Part Four - Tips for Working with Remote Auditors : Part 3

By Guest Author on 25 October 2020

As new technologies and work methods make their way into the food industry, companies have the option to step away from traditional in-person auditing processes and switch to a remote audit.

According to Shamonique Schrick, FSQA Solutions Architect for SafetyChain Software, companies need to treat remote audits just as seriously as they would an in-person audit, investing the same amount of time and preparation into the process. “Remote auditing,” she said, “offers companies long- and short-term solutions to ensure food safety and quality standards are met without exposing the facility to the potential risk that might come with a visit by an outside auditor.”

“Aside from documents shared digitally and audits conducted over the phone or video platforms, the process is essentially the same,” said Brian Neal, Technical Manager for Eurofins Food Assurance. “A remote audit is not a compromise,” he emphasized. “From the auditor’s perspective, they are still putting their stamp of approval on something, so it must go through the right process.”

Click for additional information. Courtesy of SafetyChain. Below, Schrick and Neal outline five critical steps companies should take when preparing for a remote audit:

1. Identify key personnel

The same people that supported onsite audits need to take the lead and remain available for a remote audit.
“It doesn’t matter if they are still going into the office or if they are working remotely – these people need to be available and involved in the remote auditing process just as they would an onsite visit,” said Schrick. “This may mean bringing them in via a video conference or having them available by phone, but they need to know if they are expected to join in on the audit and how they should participate.”

2. Gather documentation needed from the auditor

The same documentation required by auditors for an onsite visit should also be completed and sent to them before conducting a remote audit. It should include any non-disclosure agreements and even the visitor’s policy.
“Make sure you’re still giving auditors everything they need in advance so that they know you’re still following your usual procedures – we want to keep it as normal as possible,” explained Schrick.

3. Check internet connections

Anyone working from home or communicating regularly with remote workers knows just how finicky and unreliable home Wi-Fi can be at times. Before conducting an audit, Schrick said employees taking part should work with the company’s IT department to ensure their internet connections can support the audit for the entire agreed upon time.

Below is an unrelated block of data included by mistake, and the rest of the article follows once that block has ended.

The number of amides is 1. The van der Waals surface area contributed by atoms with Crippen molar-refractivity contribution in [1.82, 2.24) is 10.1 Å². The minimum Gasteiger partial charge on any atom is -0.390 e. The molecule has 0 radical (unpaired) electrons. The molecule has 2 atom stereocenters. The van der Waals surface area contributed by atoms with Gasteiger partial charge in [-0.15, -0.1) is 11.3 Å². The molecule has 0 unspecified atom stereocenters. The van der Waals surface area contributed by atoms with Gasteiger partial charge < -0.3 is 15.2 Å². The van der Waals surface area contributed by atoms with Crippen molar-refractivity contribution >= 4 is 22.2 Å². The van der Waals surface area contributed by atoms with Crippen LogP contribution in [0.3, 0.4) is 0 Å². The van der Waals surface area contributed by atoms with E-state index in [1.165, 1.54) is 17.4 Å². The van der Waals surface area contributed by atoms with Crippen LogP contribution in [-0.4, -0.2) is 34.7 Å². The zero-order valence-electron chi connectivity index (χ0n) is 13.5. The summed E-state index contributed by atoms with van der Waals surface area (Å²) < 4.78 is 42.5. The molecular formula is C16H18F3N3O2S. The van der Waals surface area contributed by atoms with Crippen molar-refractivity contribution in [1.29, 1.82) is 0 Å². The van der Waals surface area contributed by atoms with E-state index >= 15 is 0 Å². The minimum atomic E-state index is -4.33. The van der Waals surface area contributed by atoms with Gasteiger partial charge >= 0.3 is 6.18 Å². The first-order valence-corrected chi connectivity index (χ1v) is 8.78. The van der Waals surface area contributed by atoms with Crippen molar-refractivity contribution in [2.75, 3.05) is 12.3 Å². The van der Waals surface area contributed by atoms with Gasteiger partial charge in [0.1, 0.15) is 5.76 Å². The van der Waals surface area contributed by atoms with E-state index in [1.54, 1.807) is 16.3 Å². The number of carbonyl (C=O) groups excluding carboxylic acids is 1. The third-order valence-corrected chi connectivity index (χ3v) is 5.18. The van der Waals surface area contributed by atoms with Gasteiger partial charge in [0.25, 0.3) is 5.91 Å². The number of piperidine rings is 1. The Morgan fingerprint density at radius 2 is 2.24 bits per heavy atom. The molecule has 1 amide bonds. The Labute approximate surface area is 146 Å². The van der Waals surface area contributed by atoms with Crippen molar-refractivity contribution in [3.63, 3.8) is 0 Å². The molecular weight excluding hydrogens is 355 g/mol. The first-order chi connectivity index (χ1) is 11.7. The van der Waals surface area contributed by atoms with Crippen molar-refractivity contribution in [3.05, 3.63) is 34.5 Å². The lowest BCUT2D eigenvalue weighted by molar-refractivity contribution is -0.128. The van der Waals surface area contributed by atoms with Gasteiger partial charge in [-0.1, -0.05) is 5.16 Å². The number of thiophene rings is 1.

“Give yourself enough time to troubleshoot any issues that you find before the scheduled audit,” she said, “and communicate with the auditors about a contingency plan if something fails so the audit can still go as smoothly as possible.”

4. Work with the audit team to identify needs

Two things are critical. The first being the method for conferencing. Is it going to be over the phone or video? If video, what platform are you planning to use? The second is to work with the audit team to understand how the process is going to work.
“Auditors need to understand what is needed so they can work with the company to get everything set up before the audit, so when that time comes, everything runs as smoothly as possible,” said Neal. “Communicate with your audit team and everyone else involved so they all know how the process is going to work and to sort out any issues beforehand.”

5. Gather documents ahead of time

One of the most significant differences between a remote and onsite audit is that files are shared to a digital platform rather than making physical copies available at the facility. For companies that are already working with digital records, upload files to a shared portal that only their team and the designated auditor can access. For companies working with paper records, documents must be scanned or photographed and uploaded to the digital platform.
“The more digital documentation you can organize ahead, the faster and easier the audit will be,” explained Neal. “Know what documents you need and start working as soon as you can to digitize them. Companies also need to share any changes to their programs and monitoring since their last audit. Getting it all compiled is a big advantage in making things work a little faster for everyone.”

“Having that information readily available to the auditor is critical to making sure the audit goes seamlessly,” said Neal. “Prepping as much as possible is going to be your best friend.”

This Article Has been republished with the permission of Food Safety News and the original article can be viewed here: 

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